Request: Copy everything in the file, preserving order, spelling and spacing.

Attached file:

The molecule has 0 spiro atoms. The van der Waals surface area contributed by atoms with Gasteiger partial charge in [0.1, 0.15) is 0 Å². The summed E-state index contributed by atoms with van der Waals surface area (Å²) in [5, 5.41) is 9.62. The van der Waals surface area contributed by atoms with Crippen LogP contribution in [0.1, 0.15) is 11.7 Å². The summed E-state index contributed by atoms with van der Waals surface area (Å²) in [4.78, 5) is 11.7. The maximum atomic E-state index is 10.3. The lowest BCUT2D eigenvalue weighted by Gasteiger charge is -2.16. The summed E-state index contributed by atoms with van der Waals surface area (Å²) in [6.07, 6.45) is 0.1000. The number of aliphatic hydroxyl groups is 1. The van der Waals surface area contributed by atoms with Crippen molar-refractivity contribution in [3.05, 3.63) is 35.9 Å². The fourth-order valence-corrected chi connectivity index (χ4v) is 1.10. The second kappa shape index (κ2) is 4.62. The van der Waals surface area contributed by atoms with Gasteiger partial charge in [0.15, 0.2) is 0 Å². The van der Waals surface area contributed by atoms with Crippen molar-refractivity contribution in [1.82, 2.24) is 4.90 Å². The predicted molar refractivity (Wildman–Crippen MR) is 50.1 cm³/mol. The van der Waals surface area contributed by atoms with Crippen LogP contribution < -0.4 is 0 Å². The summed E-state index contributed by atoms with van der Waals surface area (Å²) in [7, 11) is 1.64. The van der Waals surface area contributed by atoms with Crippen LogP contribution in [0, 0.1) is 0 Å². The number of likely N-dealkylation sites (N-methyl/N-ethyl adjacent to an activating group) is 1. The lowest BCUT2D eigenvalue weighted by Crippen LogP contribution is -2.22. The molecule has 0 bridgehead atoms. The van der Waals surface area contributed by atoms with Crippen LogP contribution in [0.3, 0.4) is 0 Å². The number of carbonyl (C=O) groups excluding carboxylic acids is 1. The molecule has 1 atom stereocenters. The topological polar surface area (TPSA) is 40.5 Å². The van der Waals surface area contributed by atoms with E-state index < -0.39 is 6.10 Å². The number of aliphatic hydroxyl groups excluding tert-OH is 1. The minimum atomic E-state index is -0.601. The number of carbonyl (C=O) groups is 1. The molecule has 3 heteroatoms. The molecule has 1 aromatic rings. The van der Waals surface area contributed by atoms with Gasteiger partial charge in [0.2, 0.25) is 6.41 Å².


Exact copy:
The molecule has 0 spiro atoms. The van der Waals surface area contributed by atoms with Gasteiger partial charge in [0.1, 0.15) is 0 Å². The summed E-state index contributed by atoms with van der Waals surface area (Å²) in [5, 5.41) is 9.62. The van der Waals surface area contributed by atoms with Crippen LogP contribution in [0.1, 0.15) is 11.7 Å². The summed E-state index contributed by atoms with van der Waals surface area (Å²) in [4.78, 5) is 11.7. The maximum atomic E-state index is 10.3. The lowest BCUT2D eigenvalue weighted by Gasteiger charge is -2.16. The summed E-state index contributed by atoms with van der Waals surface area (Å²) in [6.07, 6.45) is 0.1000. The number of aliphatic hydroxyl groups is 1. The van der Waals surface area contributed by atoms with Crippen molar-refractivity contribution in [3.05, 3.63) is 35.9 Å². The fourth-order valence-corrected chi connectivity index (χ4v) is 1.10. The second kappa shape index (κ2) is 4.62. The van der Waals surface area contributed by atoms with Gasteiger partial charge in [0.15, 0.2) is 0 Å². The van der Waals surface area contributed by atoms with Crippen molar-refractivity contribution in [1.82, 2.24) is 4.90 Å². The predicted molar refractivity (Wildman–Crippen MR) is 50.1 cm³/mol. The van der Waals surface area contributed by atoms with Crippen LogP contribution < -0.4 is 0 Å². The summed E-state index contributed by atoms with van der Waals surface area (Å²) in [7, 11) is 1.64. The van der Waals surface area contributed by atoms with Crippen LogP contribution in [0, 0.1) is 0 Å². The number of likely N-dealkylation sites (N-methyl/N-ethyl adjacent to an activating group) is 1. The lowest BCUT2D eigenvalue weighted by Crippen LogP contribution is -2.22. The molecule has 0 bridgehead atoms. The van der Waals surface area contributed by atoms with Crippen LogP contribution in [0.3, 0.4) is 0 Å². The number of carbonyl (C=O) groups excluding carboxylic acids is 1. The molecule has 1 atom stereocenters. The topological polar surface area (TPSA) is 40.5 Å². The van der Waals surface area contributed by atoms with E-state index < -0.39 is 6.10 Å². The number of aliphatic hydroxyl groups excluding tert-OH is 1. The minimum atomic E-state index is -0.601. The number of carbonyl (C=O) groups is 1. The molecule has 3 heteroatoms. The molecule has 1 aromatic rings. The van der Waals surface area contributed by atoms with Gasteiger partial charge in [0.2, 0.25) is 6.41 Å².